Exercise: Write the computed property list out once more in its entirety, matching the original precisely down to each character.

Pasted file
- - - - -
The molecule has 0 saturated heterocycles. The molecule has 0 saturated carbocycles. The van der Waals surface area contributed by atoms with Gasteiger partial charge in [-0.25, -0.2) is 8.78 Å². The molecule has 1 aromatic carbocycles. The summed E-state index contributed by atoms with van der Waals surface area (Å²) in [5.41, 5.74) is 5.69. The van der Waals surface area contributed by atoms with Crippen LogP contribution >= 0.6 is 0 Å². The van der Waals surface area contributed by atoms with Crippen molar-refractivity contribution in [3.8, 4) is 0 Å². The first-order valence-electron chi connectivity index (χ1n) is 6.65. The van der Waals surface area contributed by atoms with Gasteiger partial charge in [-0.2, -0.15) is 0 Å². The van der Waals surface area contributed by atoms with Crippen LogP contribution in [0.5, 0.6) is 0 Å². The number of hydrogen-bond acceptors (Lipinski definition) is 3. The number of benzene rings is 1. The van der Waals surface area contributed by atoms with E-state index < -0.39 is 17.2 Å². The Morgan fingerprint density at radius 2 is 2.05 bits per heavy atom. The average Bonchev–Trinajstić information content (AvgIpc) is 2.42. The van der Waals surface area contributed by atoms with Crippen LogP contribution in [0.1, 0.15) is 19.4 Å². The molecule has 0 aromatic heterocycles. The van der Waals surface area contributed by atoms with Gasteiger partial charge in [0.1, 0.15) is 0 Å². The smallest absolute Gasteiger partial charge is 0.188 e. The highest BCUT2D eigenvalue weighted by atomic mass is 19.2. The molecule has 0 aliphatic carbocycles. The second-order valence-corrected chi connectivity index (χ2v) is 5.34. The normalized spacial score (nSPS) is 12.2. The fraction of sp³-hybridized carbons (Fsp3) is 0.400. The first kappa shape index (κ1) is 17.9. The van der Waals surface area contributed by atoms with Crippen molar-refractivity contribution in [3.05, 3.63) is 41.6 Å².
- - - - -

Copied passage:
The molecule has 0 saturated heterocycles. The molecule has 0 saturated carbocycles. The van der Waals surface area contributed by atoms with Gasteiger partial charge in [-0.25, -0.2) is 8.78 Å². The molecule has 1 aromatic carbocycles. The summed E-state index contributed by atoms with van der Waals surface area (Å²) in [5.41, 5.74) is 5.69. The van der Waals surface area contributed by atoms with Crippen LogP contribution >= 0.6 is 0 Å². The van der Waals surface area contributed by atoms with Crippen molar-refractivity contribution in [3.8, 4) is 0 Å². The first-order valence-electron chi connectivity index (χ1n) is 6.65. The van der Waals surface area contributed by atoms with Gasteiger partial charge in [-0.2, -0.15) is 0 Å². The van der Waals surface area contributed by atoms with Crippen LogP contribution in [0.5, 0.6) is 0 Å². The number of hydrogen-bond acceptors (Lipinski definition) is 3. The number of benzene rings is 1. The van der Waals surface area contributed by atoms with E-state index < -0.39 is 17.2 Å². The Morgan fingerprint density at radius 2 is 2.05 bits per heavy atom. The average Bonchev–Trinajstić information content (AvgIpc) is 2.42. The van der Waals surface area contributed by atoms with Crippen LogP contribution in [0.1, 0.15) is 19.4 Å². The molecule has 0 aromatic heterocycles. The van der Waals surface area contributed by atoms with Gasteiger partial charge in [0.1, 0.15) is 0 Å². The smallest absolute Gasteiger partial charge is 0.188 e. The highest BCUT2D eigenvalue weighted by atomic mass is 19.2. The molecule has 0 aliphatic carbocycles. The second-order valence-corrected chi connectivity index (χ2v) is 5.34. The normalized spacial score (nSPS) is 12.2. The fraction of sp³-hybridized carbons (Fsp3) is 0.400. The first kappa shape index (κ1) is 17.9. The van der Waals surface area contributed by atoms with Crippen molar-refractivity contribution in [3.05, 3.63) is 41.6 Å².